The face of your company can make themselves seen – and heard – through a number of opportunities. Penning thought leadership articles demonstrates expertise in the relevant topic as well as offering a valuable platform to express an opinion, further giving personality to your brand. Business profiles are a clear opportunity to connect a face to a brand – for our client Rivo, the risk management software, we humanised the company through business profiles of their CEO, Chris Noblet, in titles such as Elite Business.

Offering topical commentary on the news agenda ensures your spokesperson gives a human face to your brand’s opinions and demonstrates knowledge and relevance. Visible presence at industry or company events also helps the face of your brand become more synonymous with your product or service.

Characterisation

Screen shot 2015-05-11 at 11.58.14Compare the Market was just another, indistinguishable comparison website before Aleksandr Orlov popped onto the scene with his Compare the Meerkat campaign of cuteness, catapulting the company into the annals of marketing fame.

Characterisation is not for every brand, but Compare the Market is a digital company that shows that even dry subject matter can use characters to great success. Characters such as cartoons help make companies much more approachable, but there are some central rules for success.

Characters rarely depict humans – as animals (like the Charmin bear), cute robots (Confused.com’s BRIAN) or cuddly monsters (Sugar Puffs’ fluffy Honey Monster) are more likely to endear the public – but remember that the key is to keep them human in their behaviour.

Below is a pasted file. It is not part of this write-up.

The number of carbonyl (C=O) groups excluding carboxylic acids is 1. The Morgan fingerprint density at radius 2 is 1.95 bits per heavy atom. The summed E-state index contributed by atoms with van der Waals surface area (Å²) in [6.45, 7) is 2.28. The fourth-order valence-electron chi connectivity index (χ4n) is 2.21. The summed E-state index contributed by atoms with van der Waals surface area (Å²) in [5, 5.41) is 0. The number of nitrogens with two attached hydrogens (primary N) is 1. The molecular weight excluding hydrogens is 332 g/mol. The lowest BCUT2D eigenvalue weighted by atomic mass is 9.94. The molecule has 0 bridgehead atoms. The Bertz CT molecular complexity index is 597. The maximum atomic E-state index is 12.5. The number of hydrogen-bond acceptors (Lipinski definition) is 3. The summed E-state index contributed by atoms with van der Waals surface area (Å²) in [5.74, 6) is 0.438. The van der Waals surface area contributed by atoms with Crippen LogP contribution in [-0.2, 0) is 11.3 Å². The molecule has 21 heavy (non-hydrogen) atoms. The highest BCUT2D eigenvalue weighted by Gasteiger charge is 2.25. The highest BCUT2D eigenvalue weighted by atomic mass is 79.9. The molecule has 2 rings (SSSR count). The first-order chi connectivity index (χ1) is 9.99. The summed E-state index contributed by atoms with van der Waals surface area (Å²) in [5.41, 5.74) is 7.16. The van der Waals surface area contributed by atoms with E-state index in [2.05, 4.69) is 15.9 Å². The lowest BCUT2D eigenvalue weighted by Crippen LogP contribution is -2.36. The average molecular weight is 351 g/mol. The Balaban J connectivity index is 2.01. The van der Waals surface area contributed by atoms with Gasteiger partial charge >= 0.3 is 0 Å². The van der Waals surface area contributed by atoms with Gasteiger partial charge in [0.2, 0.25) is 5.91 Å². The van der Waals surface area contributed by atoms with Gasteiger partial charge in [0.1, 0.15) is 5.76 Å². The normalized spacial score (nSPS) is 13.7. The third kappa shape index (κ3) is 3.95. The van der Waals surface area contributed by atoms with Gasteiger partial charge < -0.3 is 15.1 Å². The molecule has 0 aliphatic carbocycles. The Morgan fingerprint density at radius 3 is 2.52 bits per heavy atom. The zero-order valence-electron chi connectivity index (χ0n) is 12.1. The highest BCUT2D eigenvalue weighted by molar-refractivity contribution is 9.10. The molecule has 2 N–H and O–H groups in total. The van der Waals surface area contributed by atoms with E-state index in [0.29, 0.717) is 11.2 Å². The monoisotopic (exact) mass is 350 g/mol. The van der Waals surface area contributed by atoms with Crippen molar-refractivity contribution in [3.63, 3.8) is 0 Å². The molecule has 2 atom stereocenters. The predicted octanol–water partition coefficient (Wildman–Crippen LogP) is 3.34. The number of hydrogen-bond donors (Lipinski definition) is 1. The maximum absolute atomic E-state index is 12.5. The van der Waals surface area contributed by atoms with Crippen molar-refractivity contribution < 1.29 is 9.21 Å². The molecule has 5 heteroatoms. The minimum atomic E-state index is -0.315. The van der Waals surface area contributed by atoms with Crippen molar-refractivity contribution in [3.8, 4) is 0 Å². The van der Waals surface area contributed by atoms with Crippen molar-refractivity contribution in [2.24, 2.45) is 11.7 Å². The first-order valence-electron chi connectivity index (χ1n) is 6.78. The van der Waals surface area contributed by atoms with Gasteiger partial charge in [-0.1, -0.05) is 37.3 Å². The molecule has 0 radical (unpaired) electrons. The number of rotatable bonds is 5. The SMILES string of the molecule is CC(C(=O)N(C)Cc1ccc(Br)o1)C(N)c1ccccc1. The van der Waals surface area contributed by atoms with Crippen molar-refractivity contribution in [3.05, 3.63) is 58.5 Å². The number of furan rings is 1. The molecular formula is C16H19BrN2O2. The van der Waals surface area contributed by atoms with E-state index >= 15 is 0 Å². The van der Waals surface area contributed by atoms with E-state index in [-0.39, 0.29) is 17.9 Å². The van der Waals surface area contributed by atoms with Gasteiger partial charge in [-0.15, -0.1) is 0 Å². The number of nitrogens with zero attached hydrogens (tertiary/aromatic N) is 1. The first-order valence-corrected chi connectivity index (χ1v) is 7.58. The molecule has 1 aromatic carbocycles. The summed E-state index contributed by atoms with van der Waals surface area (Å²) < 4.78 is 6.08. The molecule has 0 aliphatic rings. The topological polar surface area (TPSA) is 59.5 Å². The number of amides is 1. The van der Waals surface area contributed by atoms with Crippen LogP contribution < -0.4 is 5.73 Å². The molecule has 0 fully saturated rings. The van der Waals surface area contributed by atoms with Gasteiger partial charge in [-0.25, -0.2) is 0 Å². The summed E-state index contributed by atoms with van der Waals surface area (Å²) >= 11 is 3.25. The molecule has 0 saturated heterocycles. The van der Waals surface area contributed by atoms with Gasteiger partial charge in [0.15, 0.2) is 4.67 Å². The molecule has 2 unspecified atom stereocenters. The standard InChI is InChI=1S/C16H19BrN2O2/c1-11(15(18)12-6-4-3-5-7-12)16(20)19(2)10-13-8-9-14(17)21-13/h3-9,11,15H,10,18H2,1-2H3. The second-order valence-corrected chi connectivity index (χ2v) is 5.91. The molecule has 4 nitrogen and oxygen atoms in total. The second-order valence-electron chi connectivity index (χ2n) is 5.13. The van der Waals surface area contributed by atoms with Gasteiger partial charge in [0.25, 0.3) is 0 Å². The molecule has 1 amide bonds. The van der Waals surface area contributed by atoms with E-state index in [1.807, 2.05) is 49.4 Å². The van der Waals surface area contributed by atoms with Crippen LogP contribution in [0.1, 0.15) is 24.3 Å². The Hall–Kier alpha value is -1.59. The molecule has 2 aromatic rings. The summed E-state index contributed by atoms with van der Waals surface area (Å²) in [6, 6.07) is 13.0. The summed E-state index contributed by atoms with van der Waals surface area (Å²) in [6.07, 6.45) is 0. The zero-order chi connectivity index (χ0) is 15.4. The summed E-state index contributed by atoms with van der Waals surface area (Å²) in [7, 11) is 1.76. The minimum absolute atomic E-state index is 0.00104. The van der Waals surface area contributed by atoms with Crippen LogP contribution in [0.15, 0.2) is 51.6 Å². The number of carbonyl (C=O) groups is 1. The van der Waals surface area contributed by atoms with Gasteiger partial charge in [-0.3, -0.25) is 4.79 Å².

For energy saving experts Zenith, we created Harry The Talking Home as a friendly consumer-facing character on Twitter. Harry engages existing and potential customers in a jovial and casual way, leaving Zenith’s company Twitter page to give a more professional approach.

Think carefully about the personality of your company and your market, whether a character will strengthen your brand and what sort of creature your target audience would connect with.

Social media policy – practice what you preach

If your business model is built on providing quality over quantity, then make sure this is replicated in your social media policy. Don’t clog your followers’ news feeds with an automated Tweet or post every couple of minutes – instead, understand your audience and create targeted, considered content which they will want to read and are likely to engage with.

When interacting with your followers, it is important to be who you say you are and do what you say you are going to do – choose your 140 characters carefully and ensure that your business values are replicated in your posts. It’s very easy for prospective customers to ‘unfollow’ or ‘unlike’ as soon as they sense your posts are becoming predictable or repetitive, so make sure your content is timely, unique and varied.